European stocks declined for a fourth day as Japanese machinery orders tumbled the most in a decade and Spanish bonds dropped before euro-area finance ministers meet in Brussels.
Metro AG, Germany’s biggest retailer, sank to a three-year low as Chief Executive Officer Olaf Koch said restrained spending will have a “significant impact” on business. Telecommunications companies rallied as Nomura Holdings Inc. upgraded the industry.
The Stoxx Europe 600 Index slipped 0.4 percent to 253.46 at the close of trading as the yield on Spain’s 10-year bonds climbed to more than 7 percent. The equity gauge has risen for five straight weeks, the longest winning streak since January, as the region’s policy makers eased repayment rules for Spanish banks and relaxed conditions for possible aid to Italy.
“The main themes on the market remain the debt crisis and where southern European rates are heading,” said Michael Borre, the chief equity analyst at Nordea Private Banking in Copenhagen. “That’s why we continue to expect markets to stay nervous and volatile this week.”
Euro-area finance ministers meet in Brussels today to follow up on the crisis-fighting measures adopted by leaders of the 17 euro countries last month. The Stoxx 600 briefly erased losses after European Central Bank President Mario Draghi said the central bank will do what is needed and is open to “all ideas” to help tackle the crisis, as long as it does not breach its mandate to keep prices stable.
National benchmark indexes fell in 14 of the 18 western-European markets. Germany’s DAX and France’s CAC 40 declined 0.4 percent each. The U.K.’s FTSE 100 lost 0.6 percent.
The yield on Spain’s benchmark 10-year bond rose 11 basis points to 7.06 percent at 5:53 p.m. in Madrid. That’s above the 7 percent threshold that prompted full bailouts of Greece, Ireland and Portugal.
Bankia SA, the third-biggest Spanish lender, dropped 1.8 percent to 83.4 euro cents to lead declines among Iberian banks. Banco Santander SA and Banco Bilbao Vizcaya Argentaria SA fell 1.7 percent to 4.82 euros and 1.4 percent to 5.11 euros, respectively.
Japanese machinery orders, an indicator of capital spending, fell 14.8 percent in May from the previous month, the Cabinet Office said, the biggest drop since 2001. Economists surveyed by Bloomberg had expected a 2.6 percent decline.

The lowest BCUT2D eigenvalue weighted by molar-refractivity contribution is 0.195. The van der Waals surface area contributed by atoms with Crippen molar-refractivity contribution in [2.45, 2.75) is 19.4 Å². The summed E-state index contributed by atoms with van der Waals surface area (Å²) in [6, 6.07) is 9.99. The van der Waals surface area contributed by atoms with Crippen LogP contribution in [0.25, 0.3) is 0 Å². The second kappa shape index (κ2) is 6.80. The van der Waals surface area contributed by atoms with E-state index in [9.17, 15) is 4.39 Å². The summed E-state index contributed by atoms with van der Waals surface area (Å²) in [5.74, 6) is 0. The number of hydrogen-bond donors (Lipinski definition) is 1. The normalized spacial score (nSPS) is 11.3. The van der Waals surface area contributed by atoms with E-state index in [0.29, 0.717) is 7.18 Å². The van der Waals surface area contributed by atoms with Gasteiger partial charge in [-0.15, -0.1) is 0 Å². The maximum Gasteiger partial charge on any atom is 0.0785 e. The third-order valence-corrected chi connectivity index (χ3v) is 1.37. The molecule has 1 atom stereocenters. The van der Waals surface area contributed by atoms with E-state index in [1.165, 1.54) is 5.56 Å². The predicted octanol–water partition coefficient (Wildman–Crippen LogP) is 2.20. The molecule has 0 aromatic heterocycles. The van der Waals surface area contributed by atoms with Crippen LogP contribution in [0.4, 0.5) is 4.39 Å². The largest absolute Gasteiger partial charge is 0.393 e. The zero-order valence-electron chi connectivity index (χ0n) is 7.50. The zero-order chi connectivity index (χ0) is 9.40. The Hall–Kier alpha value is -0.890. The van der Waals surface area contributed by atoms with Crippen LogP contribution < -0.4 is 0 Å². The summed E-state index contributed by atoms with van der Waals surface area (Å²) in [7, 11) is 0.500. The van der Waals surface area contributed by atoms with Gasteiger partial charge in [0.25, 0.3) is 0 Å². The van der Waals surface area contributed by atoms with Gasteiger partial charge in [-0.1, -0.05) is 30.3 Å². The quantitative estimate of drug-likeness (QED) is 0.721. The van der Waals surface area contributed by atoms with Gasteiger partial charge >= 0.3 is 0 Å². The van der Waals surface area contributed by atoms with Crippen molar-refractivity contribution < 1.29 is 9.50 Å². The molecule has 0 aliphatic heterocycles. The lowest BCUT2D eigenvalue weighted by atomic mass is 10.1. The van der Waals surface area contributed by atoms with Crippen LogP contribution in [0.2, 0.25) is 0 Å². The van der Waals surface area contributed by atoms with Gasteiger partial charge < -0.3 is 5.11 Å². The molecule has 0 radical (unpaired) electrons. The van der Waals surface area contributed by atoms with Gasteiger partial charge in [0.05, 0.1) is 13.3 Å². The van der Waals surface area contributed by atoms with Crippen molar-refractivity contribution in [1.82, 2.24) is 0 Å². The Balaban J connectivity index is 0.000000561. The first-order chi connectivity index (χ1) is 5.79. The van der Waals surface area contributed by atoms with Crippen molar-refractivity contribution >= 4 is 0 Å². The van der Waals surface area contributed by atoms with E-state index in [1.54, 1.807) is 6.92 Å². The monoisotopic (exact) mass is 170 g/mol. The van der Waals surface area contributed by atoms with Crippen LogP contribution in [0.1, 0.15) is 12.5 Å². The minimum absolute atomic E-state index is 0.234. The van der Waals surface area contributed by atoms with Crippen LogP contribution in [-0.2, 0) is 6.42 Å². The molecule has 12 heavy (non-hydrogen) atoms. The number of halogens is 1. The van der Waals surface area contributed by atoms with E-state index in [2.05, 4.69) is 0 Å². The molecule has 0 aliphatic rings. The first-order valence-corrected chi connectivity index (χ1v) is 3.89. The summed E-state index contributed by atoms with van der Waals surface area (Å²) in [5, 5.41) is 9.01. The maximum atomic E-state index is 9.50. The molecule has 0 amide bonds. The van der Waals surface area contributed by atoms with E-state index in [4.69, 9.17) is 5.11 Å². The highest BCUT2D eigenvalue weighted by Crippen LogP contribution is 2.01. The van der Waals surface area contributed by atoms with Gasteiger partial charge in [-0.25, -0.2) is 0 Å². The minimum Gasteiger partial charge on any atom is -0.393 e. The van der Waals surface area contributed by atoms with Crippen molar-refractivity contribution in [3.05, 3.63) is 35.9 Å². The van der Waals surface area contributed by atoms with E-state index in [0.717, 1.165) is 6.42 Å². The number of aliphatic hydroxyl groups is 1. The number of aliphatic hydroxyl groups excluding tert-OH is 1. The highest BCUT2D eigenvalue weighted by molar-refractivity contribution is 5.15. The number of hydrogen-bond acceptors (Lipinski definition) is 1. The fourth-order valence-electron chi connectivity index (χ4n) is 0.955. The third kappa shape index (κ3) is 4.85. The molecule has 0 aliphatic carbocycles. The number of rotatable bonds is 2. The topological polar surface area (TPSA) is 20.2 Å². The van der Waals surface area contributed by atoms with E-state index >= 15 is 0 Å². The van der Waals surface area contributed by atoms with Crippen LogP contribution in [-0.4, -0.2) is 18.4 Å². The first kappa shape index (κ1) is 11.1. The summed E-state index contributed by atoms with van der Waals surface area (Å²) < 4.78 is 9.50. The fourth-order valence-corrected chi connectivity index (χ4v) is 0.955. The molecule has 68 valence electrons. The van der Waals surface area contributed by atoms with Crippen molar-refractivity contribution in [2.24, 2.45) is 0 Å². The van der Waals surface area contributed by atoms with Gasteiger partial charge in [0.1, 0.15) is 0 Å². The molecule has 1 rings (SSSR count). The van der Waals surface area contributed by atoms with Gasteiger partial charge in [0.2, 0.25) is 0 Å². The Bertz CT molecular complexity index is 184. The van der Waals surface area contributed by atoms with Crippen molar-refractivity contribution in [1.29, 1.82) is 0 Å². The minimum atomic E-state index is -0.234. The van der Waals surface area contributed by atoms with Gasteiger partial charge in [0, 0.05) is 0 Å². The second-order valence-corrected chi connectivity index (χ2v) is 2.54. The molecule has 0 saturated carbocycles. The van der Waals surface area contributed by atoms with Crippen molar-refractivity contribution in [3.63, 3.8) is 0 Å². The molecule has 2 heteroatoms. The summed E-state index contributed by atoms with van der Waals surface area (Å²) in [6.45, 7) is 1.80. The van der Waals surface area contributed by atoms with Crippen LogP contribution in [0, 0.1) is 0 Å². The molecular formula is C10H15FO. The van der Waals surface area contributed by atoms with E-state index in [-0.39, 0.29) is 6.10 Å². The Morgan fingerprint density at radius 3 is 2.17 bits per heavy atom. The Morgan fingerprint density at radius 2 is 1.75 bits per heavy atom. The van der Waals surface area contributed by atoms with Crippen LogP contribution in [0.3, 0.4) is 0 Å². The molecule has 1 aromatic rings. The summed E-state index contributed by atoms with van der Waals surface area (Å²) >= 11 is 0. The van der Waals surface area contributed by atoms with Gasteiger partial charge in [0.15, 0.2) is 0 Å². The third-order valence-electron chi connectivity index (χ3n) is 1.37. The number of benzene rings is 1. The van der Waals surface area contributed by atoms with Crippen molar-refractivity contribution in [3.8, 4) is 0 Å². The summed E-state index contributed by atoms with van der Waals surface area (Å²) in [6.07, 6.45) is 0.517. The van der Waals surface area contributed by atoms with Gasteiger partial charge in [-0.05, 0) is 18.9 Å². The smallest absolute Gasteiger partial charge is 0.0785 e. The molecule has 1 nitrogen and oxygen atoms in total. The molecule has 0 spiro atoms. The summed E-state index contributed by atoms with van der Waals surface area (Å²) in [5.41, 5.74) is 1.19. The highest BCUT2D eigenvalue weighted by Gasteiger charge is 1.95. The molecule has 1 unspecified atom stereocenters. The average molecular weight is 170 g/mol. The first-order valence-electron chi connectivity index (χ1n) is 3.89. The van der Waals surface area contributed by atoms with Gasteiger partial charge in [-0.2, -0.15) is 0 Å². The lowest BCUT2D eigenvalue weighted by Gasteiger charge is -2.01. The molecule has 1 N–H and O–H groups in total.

In the U.S., Alcoa Inc., the biggest American aluminum producer, is scheduled to unofficially start the second-quarter earnings season when it releases results after the close of trading today.
Analyst estimates compiled by Bloomberg project a 1.8 percent decline in profits for Standard & Poor’s 500 Index companies in the April-June period, which would mark the first year-over-year decrease since 2009. Analysts still predict profit growth of 7.2 percent for the full year.
“Excitement about the imminent U.S. earnings season is in short supply,” said Ben Critchley, a sales trader at IG Index in London. “Markets expect it to reveal how damaging the euro-zone crisis has been to the global economy as a whole.”
Metro lost 6.3 percent to 20.43 euros, the lowest since March 2009. The owner of Cash & Carry outlets, Kaufhof department stores and the Saturn electronics chain sees a “small increase at best” in German consumption this year, CEO Koch said in an interview with Bild am Sonntag published yesterday. Ruediger Stahlschmidt, a spokesman for the company, declined to comment further on the report.
A gauge of telecommunications shares had the biggest gain of 19 industry groups in the Stoxx 600, rising 0.5 percent, as Nomura upgraded the sector to neutral from underweight. Telecom Italia SpA rallied 3.9 percent to 75.35 euro cents and France Telecom SA advanced 0.9 percent to 10.27 euros.
Vestas Wind Systems A/S slid 2.4 percent to 27.85 kroner in Copenhagen. The wind-turbine maker needs to sell stock to raise capital for its “expensive” restructuring, newspaper Jyllands-Posten reported, citing Michael Friis Jorgensen, an analyst from Alm Brand A/S.
Vestas earlier jumped as much as 6.9 percent as Caixin reported that Ming Yang Wind Power Group Ltd. may buy the company. The shares erased those gains as Ming Yang said it’s not in acquisition talks with Vestas.
JJB Sports Plc plunged 25 percent to 7.38 pence after saying sales fell “materially short of expectations,” as this year’s European soccer championships did not provide the same stimulus to revenue as previous tournaments.
Michael Page International Plc dropped 3.8 percent to 350.9 pence. The U.K. recruitment company said gross profit declined 6.6 percent in the second quarter from the same period a year earlier and forecast the third quarter will be “challenging.” Rival Hays Plc fell 2.7 percent to 70.9 pence.
BAE Systems Plc, the biggest British arms company, rose 1.4 percent to 296.9 pence as defense equipment minister Peter Luff said the U.K. plans to make spending announcements on military equipment in the coming year, ruling out further cuts to programs.